Note what Raddatz did not ask and never would. Even after both candidates re-affirmed their commitment to attacking Iran to prevent it from acquiring a nuclear weapon, there were no questions about whether the US would have the legal or moral right to launch an aggressive attack on Iran. That the US has the right to attack any country it wants is one of those unexamined assumptions in Washington discourse, probably the supreme orthodoxy of the nation's "foreign policy community".
Worse, even after Biden boasted about the destruction of the Iranian economy from US sanctions - "the ayatollah sees his economy being crippled. . . . He sees the currency going into the tank. He sees the economy going into freefall" - there was no discussion about the severe suffering imposed on Iranian civilians by the US, whether the US wants to repeat the mass death and starvation it brought to millions of Iraqis for a full decade, or what the consequences of doing that will be.
In sum, all of Raddatz's questions were squarely within the extremely narrow - and highly ideological - DC consensus about US foreign policy generally and Iran specifically: namely, Iran is a national security threat to the US; it is trying to obtain nuclear weapons; the US must stop them; the US has the unchallenged right to suffocate Iranian civilians and attack militarily. As usual, the only question worth debating is whether a military attack on Iran now would be strategically wise, and advance US interests.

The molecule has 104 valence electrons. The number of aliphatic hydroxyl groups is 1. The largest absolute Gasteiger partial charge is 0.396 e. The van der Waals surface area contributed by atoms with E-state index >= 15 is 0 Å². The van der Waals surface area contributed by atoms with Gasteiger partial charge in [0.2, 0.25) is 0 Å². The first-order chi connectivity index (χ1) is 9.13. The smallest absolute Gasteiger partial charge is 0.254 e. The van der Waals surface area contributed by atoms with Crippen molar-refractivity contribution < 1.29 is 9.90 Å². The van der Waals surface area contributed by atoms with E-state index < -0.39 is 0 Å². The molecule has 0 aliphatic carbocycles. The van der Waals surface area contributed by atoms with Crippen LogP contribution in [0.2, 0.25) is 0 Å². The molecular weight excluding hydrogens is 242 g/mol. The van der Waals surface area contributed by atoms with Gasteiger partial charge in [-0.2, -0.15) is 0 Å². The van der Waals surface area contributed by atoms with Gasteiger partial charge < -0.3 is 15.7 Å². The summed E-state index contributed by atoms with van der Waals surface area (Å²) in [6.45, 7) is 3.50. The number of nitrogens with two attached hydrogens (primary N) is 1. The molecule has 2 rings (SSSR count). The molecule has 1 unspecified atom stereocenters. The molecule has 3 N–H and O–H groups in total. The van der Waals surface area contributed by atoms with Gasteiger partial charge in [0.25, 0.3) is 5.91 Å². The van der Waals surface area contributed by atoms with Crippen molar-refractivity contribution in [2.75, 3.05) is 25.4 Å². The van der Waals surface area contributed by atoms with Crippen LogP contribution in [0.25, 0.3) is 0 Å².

One can say many things about the worldview promoted by her questions. That it is "objective" or free of ideology is most certainly not one of them. Exactly the same is true of Raddatz's statements and questions about America's entitlement programs. Here is the "question": "Let's talk about Medicare and entitlements. Both Medicare and Social Security are going broke and taking a larger share of the budget in the process."
That Social Security is "going broke" is a claim that is dubious in the extreme. This claim lies at the heart of the right-wing and neo-liberal quest to slash     benefits for ordinary Americans - Ryan predictably responded by saying: "Absolutely. Medicare and Social Security are going bankrupt. These are indisputable facts." - but the claim is baseless.      [Excerpts only]        Read the full article with updates at The Guardian